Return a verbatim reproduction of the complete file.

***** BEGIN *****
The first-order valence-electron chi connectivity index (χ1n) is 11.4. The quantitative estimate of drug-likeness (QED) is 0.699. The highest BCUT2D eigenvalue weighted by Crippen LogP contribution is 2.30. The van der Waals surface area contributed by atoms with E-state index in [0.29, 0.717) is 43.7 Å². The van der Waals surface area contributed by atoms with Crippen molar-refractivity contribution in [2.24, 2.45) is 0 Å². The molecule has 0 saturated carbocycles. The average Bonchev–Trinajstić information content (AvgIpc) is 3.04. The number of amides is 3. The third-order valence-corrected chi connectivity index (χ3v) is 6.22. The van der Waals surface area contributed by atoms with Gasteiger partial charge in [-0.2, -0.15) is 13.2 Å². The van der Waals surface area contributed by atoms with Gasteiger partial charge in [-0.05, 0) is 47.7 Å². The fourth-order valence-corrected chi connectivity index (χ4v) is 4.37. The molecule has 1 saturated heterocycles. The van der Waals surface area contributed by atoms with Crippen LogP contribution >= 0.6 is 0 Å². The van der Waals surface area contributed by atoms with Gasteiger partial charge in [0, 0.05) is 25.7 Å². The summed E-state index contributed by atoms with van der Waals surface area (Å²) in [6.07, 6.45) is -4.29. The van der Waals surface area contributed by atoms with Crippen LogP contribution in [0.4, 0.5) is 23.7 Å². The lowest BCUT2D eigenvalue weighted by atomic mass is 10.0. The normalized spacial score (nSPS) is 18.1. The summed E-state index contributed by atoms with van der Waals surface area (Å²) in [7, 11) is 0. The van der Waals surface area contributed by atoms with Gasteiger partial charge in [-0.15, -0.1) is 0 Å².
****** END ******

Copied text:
The first-order valence-electron chi connectivity index (χ1n) is 11.4. The quantitative estimate of drug-likeness (QED) is 0.699. The highest BCUT2D eigenvalue weighted by Crippen LogP contribution is 2.30. The van der Waals surface area contributed by atoms with E-state index in [0.29, 0.717) is 43.7 Å². The van der Waals surface area contributed by atoms with Crippen molar-refractivity contribution in [2.24, 2.45) is 0 Å². The molecule has 0 saturated carbocycles. The average Bonchev–Trinajstić information content (AvgIpc) is 3.04. The number of amides is 3. The third-order valence-corrected chi connectivity index (χ3v) is 6.22. The van der Waals surface area contributed by atoms with Gasteiger partial charge in [-0.2, -0.15) is 13.2 Å². The van der Waals surface area contributed by atoms with Gasteiger partial charge in [-0.05, 0) is 47.7 Å². The fourth-order valence-corrected chi connectivity index (χ4v) is 4.37. The molecule has 1 saturated heterocycles. The van der Waals surface area contributed by atoms with Crippen LogP contribution >= 0.6 is 0 Å². The van der Waals surface area contributed by atoms with Gasteiger partial charge in [0, 0.05) is 25.7 Å². The summed E-state index contributed by atoms with van der Waals surface area (Å²) in [6.07, 6.45) is -4.29. The van der Waals surface area contributed by atoms with Crippen LogP contribution in [0.4, 0.5) is 23.7 Å². The lowest BCUT2D eigenvalue weighted by atomic mass is 10.0. The normalized spacial score (nSPS) is 18.1. The summed E-state index contributed by atoms with van der Waals surface area (Å²) in [7, 11) is 0. The van der Waals surface area contributed by atoms with Gasteiger partial charge in [-0.15, -0.1) is 0 Å².